Today was focused on sprinting and riding in a pack. Again, a little bit of being told a “good” way of doing things seems like it will go a long way. But sprinting form feels like it's going to be a lot more difficult for me to get “right” just due to having to break bad habits. Luckily, sprint intervals are a pretty easy thing to do and a good way to work on the form. For riding in a pack, there was a bit of focus on moving up and how to do so quickly and efficiently. The fact that we were doing this at Wells Ave was interesting; I've raced there enough times that I know how various things feel and so it was interesting to do things in a different way. In the past I've mostly moved up by going to the outside, applying some power and getting to the front. While this does work, it's pretty inefficient as it ends up meaning I leave the draft. I've now got a much better idea on how to move up through the pack and save energy. Which should end up helping at the end for the sprint. We finished out the day with a game of Bike Capture the Flag which ended up being pretty fun as well.

All in all, a good two days of work. And although my distances were lower than my normal for a weekend, I feel like I got quite a bit out of both days and am pretty tired from both as well. This week will be an easy-ish week on the riding side so that I can be in good shape for racing at Jamestown next Monday. But that's okay, as it's a busy week on pretty much every other front. Especially since I didn't do any homework this weekend. So, it'll be a bit of a scramble to get that taken care of, but it doesn't look like it'll be too bad.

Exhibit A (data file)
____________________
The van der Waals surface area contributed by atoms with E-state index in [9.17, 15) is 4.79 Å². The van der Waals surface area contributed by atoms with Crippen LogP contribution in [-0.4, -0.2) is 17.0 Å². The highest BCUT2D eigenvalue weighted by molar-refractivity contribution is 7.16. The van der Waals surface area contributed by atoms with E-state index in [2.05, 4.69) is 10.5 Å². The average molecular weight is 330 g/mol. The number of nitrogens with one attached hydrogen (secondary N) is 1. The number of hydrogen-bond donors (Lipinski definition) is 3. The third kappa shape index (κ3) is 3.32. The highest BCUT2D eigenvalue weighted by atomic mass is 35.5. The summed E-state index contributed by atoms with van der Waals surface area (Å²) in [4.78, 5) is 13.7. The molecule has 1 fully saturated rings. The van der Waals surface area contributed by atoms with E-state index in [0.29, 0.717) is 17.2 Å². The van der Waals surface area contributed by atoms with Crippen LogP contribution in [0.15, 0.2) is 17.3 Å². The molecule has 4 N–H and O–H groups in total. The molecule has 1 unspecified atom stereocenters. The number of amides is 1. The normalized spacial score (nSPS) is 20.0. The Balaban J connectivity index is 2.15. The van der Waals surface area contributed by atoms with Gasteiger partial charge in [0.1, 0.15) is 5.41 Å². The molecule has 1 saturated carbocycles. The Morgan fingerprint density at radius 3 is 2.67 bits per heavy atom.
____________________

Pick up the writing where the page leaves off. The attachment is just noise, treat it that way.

Progress with the end of seasons

This was the last weekend of summer and on Saturday, it actually felt a bit like fall was already here. I went out with the MIT cycling club on their ride to Dover (MA). Was a nice route and largely in areas that I had never been before, which was good. Relaxed pace and a good opportunity to talk with and start to get to know some of the other people riding. Was glad that I had picked up some knee warmers, though, as they were pretty much the perfect extra layer. Yesterday, though, felt more like summer again as I went out on the Quad ride. Again a beautiful day, though, and nice to get some more good riding in.

Today brought the actual beginning of autumn and waking up to it being kind of dull, gray and cool was not the way I had hoped to start the morning. But I dragged myself out of bed and headed to the office for a day that I had somewhat booked already with meetings.